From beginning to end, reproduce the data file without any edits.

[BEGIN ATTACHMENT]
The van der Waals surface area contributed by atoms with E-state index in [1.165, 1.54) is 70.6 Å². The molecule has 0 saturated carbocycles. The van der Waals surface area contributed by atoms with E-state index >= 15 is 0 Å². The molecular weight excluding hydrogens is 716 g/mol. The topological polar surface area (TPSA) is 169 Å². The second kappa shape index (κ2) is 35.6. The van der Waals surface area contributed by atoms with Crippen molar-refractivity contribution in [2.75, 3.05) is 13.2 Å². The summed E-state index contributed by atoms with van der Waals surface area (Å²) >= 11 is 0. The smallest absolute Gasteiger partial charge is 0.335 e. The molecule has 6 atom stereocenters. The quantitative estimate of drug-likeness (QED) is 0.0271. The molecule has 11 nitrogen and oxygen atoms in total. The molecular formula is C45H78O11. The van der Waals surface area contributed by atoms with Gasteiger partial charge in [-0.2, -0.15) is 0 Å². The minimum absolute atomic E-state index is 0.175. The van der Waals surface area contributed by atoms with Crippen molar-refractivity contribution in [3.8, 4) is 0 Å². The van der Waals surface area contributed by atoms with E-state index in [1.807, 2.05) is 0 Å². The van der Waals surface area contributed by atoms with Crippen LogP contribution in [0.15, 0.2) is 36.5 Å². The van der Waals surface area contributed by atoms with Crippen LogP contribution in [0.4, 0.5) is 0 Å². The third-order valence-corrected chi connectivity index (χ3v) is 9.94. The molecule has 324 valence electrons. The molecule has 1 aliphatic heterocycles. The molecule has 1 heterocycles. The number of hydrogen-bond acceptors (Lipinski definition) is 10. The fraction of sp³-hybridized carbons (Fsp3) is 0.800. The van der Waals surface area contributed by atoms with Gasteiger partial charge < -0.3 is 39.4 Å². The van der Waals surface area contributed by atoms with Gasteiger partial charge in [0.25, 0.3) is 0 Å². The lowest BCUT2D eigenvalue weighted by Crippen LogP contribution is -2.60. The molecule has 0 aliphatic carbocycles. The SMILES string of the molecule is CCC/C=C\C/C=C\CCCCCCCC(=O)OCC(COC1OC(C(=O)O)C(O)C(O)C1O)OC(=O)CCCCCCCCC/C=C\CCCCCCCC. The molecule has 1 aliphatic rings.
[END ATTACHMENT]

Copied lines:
The van der Waals surface area contributed by atoms with E-state index in [1.165, 1.54) is 70.6 Å². The molecule has 0 saturated carbocycles. The van der Waals surface area contributed by atoms with E-state index >= 15 is 0 Å². The molecular weight excluding hydrogens is 716 g/mol. The topological polar surface area (TPSA) is 169 Å². The second kappa shape index (κ2) is 35.6. The van der Waals surface area contributed by atoms with Crippen molar-refractivity contribution in [2.75, 3.05) is 13.2 Å². The summed E-state index contributed by atoms with van der Waals surface area (Å²) >= 11 is 0. The smallest absolute Gasteiger partial charge is 0.335 e. The molecule has 6 atom stereocenters. The quantitative estimate of drug-likeness (QED) is 0.0271. The molecule has 11 nitrogen and oxygen atoms in total. The molecular formula is C45H78O11. The van der Waals surface area contributed by atoms with Gasteiger partial charge in [-0.2, -0.15) is 0 Å². The minimum absolute atomic E-state index is 0.175. The van der Waals surface area contributed by atoms with Crippen molar-refractivity contribution in [3.8, 4) is 0 Å². The van der Waals surface area contributed by atoms with E-state index in [1.807, 2.05) is 0 Å². The van der Waals surface area contributed by atoms with Crippen LogP contribution in [0.15, 0.2) is 36.5 Å². The van der Waals surface area contributed by atoms with Crippen LogP contribution in [0.4, 0.5) is 0 Å². The third-order valence-corrected chi connectivity index (χ3v) is 9.94. The molecule has 324 valence electrons. The molecule has 1 aliphatic heterocycles. The molecule has 1 heterocycles. The number of hydrogen-bond acceptors (Lipinski definition) is 10. The fraction of sp³-hybridized carbons (Fsp3) is 0.800. The van der Waals surface area contributed by atoms with Gasteiger partial charge < -0.3 is 39.4 Å². The van der Waals surface area contributed by atoms with Gasteiger partial charge in [0.25, 0.3) is 0 Å². The lowest BCUT2D eigenvalue weighted by Crippen LogP contribution is -2.60. The molecule has 0 aliphatic carbocycles. The SMILES string of the molecule is CCC/C=C\C/C=C\CCCCCCCC(=O)OCC(COC1OC(C(=O)O)C(O)C(O)C1O)OC(=O)CCCCCCCCC/C=C\CCCCCCCC. The molecule has 1 aliphatic rings.